At 9:00 Fella was still hanging on with labored breathing and my husband texted me. I’ll be praying for you. So that was what I waited for—someone to pray on my behalf, as I certainly couldn’t do it on my own. Someone to care what I was going through all alone. I called the vet.
I noticed then it was raining, which is important to the next part I’m going to tell you. I put up the top on the convertible and put a towel on the seat for Fella so he wouldn’t slide. Then I carried him to the car and turned it on. “We’re going to listen to ‘Praise you In This Storm’ by Casting Crowns,” the radio announcer said.
Not only is that one of my favorite songs, but the words were so appropriate I knew that it was the Spirit once again reaching to my heart. Here’s what I heard as I backed out of the drive: I was sure by now God You would have reached down And wiped our tears away Stepped in and saved the day But once again, I say “Amen”, and it’s still raining
(The last line as I tried to find the windshield wiper button on my new-to-me car.) The song was exactly what I needed in that moment. The rest of the song is printed below, as well as a link to the video. Even in the horrid grief of what I was about to do I knew I could lift my hands because God is God and He is on His throne. Oh, except I didn’t lift my hands since I was driving. I so appreciate that God cares for the sparrow and even for my ailing, aged dog. I wish I had a better word to describe how much His goodness means to me–appreciate sounds so small.
The vet’s office is very good to whisk you right in, so I put him on the table but he scooted over against me and stuffed his head under my arm. A tech came and held him tight as he struggled—now I wish I had been the one to hold him—and they administered that last painful shot.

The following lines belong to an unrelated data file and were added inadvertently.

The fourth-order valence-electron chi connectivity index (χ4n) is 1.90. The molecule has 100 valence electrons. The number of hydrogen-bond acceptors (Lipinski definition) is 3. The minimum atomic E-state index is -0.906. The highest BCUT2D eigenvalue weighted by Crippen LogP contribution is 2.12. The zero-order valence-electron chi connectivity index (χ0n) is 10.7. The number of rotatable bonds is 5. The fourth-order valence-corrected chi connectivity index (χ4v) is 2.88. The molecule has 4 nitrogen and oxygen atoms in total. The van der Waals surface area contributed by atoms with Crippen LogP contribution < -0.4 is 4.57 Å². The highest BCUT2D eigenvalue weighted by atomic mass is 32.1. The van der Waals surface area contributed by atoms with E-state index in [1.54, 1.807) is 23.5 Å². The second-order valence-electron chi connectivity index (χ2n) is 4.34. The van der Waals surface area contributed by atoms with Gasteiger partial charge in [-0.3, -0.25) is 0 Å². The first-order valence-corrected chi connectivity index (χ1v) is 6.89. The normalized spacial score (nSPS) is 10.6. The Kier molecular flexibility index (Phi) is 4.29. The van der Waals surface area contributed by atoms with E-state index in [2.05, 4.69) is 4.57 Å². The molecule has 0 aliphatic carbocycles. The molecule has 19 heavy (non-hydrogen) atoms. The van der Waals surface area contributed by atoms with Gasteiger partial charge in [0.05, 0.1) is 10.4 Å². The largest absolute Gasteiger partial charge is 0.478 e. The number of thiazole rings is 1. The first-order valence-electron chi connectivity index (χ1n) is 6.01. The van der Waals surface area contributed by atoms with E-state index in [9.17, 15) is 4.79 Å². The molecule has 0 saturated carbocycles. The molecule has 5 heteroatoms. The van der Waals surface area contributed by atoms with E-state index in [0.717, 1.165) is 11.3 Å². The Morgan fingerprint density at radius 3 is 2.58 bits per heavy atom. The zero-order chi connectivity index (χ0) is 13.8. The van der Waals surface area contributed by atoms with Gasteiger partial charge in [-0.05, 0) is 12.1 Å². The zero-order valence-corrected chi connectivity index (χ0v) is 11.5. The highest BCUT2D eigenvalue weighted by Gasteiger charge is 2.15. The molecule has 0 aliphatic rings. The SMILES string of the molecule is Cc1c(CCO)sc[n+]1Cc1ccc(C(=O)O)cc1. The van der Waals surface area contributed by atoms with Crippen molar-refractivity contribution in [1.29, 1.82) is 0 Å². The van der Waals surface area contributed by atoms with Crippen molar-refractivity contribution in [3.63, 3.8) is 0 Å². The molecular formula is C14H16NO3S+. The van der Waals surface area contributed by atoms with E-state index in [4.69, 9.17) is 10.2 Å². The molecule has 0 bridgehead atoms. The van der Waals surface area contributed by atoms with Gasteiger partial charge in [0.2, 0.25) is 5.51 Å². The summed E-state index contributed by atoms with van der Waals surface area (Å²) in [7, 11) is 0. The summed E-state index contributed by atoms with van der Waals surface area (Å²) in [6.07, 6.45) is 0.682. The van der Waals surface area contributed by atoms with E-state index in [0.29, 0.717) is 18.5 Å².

It is a blessing that we have this kind of service, that we are able to make decisions for our pets and give them comfort instead of pain. That doesn’t mean I wasn’t bawling my eyes out through the entire thing. I came home and flopped on the floor and cried like never before. Noelle the Honorary Corgi rolled around on me and tried to comfort me; mostly she covered me in hair. I thought only Fella understood my feelings but maybe Noelle pays attention too. Piper, a Maltese, licked crazily like she does every time I come through the door.
“Fella won’t be back,” I told them, and burst into tears again. Fella, my heart dog. They say you only have one like that. One of my friends told me dogs are angels wrapped in fur. I want that to be true. But mostly I want him to be in the living room tossing a toy up in the air and catching it just to make me laugh.
“Praise You In This Storm”
I was sure by now God You would have reached down And wiped our tears away Stepped in and saved the day But once again, I say “Amen”, and it’s still raining
As the thunder rolls I barely hear Your whisper through the rain “I’m with you” And as Your mercy falls I raise my hands and praise the God who gives And takes away
[Chorus:] And I’ll praise You in this storm And I will lift my hands For You are who You are No matter where I am And every tear I’ve cried You hold in Your hand You never left my side And though my heart is torn I will praise You in this storm
I remember when I stumbled in the wind You heard my cry to you And you raised me up again My strength is almost gone How can I carry on If I can’t find You
But as the thunder rolls I barely hear You whisper through the rain “I’m with you” And as Your mercy falls I raise my hands and praise the God who gives And takes away
I lift my eyes unto the hills Where does my help come from? My help comes from the Lord The Maker of Heaven and Earth